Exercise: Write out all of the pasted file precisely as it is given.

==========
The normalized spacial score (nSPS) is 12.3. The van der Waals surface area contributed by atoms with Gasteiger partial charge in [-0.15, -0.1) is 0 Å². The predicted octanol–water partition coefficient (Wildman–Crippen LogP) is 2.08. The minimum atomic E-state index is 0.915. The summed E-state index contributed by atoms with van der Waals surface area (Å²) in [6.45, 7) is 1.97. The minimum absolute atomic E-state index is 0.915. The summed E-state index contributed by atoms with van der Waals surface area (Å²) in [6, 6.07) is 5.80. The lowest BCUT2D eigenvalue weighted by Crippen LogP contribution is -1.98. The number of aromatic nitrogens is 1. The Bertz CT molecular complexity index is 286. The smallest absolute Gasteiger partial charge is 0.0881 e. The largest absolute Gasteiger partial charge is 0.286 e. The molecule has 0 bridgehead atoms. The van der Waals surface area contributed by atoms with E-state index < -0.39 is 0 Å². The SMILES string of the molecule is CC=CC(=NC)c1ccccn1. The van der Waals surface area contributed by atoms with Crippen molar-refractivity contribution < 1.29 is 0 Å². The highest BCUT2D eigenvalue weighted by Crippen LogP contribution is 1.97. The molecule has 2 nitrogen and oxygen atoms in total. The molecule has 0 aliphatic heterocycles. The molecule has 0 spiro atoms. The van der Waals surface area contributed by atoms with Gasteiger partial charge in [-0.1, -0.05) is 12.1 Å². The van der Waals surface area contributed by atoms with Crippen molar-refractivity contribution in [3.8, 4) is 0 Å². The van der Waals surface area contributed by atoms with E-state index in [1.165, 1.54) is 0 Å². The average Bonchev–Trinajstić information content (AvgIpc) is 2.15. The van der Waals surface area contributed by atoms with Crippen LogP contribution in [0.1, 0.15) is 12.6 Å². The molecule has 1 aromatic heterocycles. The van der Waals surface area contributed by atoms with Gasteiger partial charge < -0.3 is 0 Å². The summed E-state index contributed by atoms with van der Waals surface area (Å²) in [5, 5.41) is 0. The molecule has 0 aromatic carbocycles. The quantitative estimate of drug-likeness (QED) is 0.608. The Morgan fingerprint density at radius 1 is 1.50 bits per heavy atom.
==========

The normalized spacial score (nSPS) is 12.3. The van der Waals surface area contributed by atoms with Gasteiger partial charge in [-0.15, -0.1) is 0 Å². The predicted octanol–water partition coefficient (Wildman–Crippen LogP) is 2.08. The minimum atomic E-state index is 0.915. The summed E-state index contributed by atoms with van der Waals surface area (Å²) in [6.45, 7) is 1.97. The minimum absolute atomic E-state index is 0.915. The summed E-state index contributed by atoms with van der Waals surface area (Å²) in [6, 6.07) is 5.80. The lowest BCUT2D eigenvalue weighted by Crippen LogP contribution is -1.98. The number of aromatic nitrogens is 1. The Bertz CT molecular complexity index is 286. The smallest absolute Gasteiger partial charge is 0.0881 e. The largest absolute Gasteiger partial charge is 0.286 e. The molecule has 0 bridgehead atoms. The van der Waals surface area contributed by atoms with E-state index < -0.39 is 0 Å². The SMILES string of the molecule is CC=CC(=NC)c1ccccn1. The van der Waals surface area contributed by atoms with Crippen molar-refractivity contribution < 1.29 is 0 Å². The highest BCUT2D eigenvalue weighted by Crippen LogP contribution is 1.97. The molecule has 2 nitrogen and oxygen atoms in total. The molecule has 0 aliphatic heterocycles. The molecule has 0 spiro atoms. The van der Waals surface area contributed by atoms with Gasteiger partial charge in [-0.1, -0.05) is 12.1 Å². The van der Waals surface area contributed by atoms with Crippen molar-refractivity contribution in [3.8, 4) is 0 Å². The van der Waals surface area contributed by atoms with E-state index in [1.165, 1.54) is 0 Å². The average Bonchev–Trinajstić information content (AvgIpc) is 2.15. The van der Waals surface area contributed by atoms with Crippen LogP contribution in [0.1, 0.15) is 12.6 Å². The molecule has 1 aromatic heterocycles. The van der Waals surface area contributed by atoms with Gasteiger partial charge < -0.3 is 0 Å². The summed E-state index contributed by atoms with van der Waals surface area (Å²) in [5, 5.41) is 0. The molecule has 0 aromatic carbocycles. The quantitative estimate of drug-likeness (QED) is 0.608. The Morgan fingerprint density at radius 1 is 1.50 bits per heavy atom.